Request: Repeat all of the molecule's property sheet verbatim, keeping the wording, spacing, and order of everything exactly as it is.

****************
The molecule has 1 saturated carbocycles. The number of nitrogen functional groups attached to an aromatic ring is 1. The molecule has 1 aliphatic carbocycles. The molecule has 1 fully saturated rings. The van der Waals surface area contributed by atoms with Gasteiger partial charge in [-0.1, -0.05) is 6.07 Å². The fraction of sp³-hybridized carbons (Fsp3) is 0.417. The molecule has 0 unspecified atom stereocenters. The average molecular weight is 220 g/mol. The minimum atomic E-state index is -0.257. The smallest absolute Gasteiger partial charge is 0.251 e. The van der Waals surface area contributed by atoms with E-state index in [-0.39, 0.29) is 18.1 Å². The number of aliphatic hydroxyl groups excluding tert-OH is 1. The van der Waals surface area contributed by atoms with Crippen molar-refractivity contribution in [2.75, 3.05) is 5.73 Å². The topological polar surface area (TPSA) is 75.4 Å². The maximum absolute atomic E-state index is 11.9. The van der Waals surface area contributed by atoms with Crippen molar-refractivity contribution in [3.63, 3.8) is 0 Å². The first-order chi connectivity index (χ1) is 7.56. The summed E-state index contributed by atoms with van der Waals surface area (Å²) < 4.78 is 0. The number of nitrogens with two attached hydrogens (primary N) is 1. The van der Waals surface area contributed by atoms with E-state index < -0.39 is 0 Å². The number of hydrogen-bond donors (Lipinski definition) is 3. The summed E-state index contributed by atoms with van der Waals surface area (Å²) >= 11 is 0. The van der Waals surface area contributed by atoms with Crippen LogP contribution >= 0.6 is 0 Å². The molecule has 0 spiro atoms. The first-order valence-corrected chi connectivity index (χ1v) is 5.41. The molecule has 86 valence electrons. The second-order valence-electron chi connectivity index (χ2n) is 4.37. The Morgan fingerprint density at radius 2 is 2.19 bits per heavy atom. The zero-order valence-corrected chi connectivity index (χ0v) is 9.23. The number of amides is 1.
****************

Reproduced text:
The molecule has 1 saturated carbocycles. The number of nitrogen functional groups attached to an aromatic ring is 1. The molecule has 1 aliphatic carbocycles. The molecule has 1 fully saturated rings. The van der Waals surface area contributed by atoms with Gasteiger partial charge in [-0.1, -0.05) is 6.07 Å². The fraction of sp³-hybridized carbons (Fsp3) is 0.417. The molecule has 0 unspecified atom stereocenters. The average molecular weight is 220 g/mol. The minimum atomic E-state index is -0.257. The smallest absolute Gasteiger partial charge is 0.251 e. The van der Waals surface area contributed by atoms with E-state index in [-0.39, 0.29) is 18.1 Å². The number of aliphatic hydroxyl groups excluding tert-OH is 1. The van der Waals surface area contributed by atoms with Crippen molar-refractivity contribution in [2.75, 3.05) is 5.73 Å². The topological polar surface area (TPSA) is 75.4 Å². The maximum absolute atomic E-state index is 11.9. The van der Waals surface area contributed by atoms with Crippen molar-refractivity contribution in [3.63, 3.8) is 0 Å². The first-order chi connectivity index (χ1) is 7.56. The summed E-state index contributed by atoms with van der Waals surface area (Å²) < 4.78 is 0. The number of nitrogens with two attached hydrogens (primary N) is 1. The van der Waals surface area contributed by atoms with E-state index < -0.39 is 0 Å². The number of hydrogen-bond donors (Lipinski definition) is 3. The summed E-state index contributed by atoms with van der Waals surface area (Å²) >= 11 is 0. The van der Waals surface area contributed by atoms with Crippen LogP contribution >= 0.6 is 0 Å². The molecule has 0 spiro atoms. The first-order valence-corrected chi connectivity index (χ1v) is 5.41. The molecule has 86 valence electrons. The second-order valence-electron chi connectivity index (χ2n) is 4.37. The Morgan fingerprint density at radius 2 is 2.19 bits per heavy atom. The zero-order valence-corrected chi connectivity index (χ0v) is 9.23. The number of amides is 1.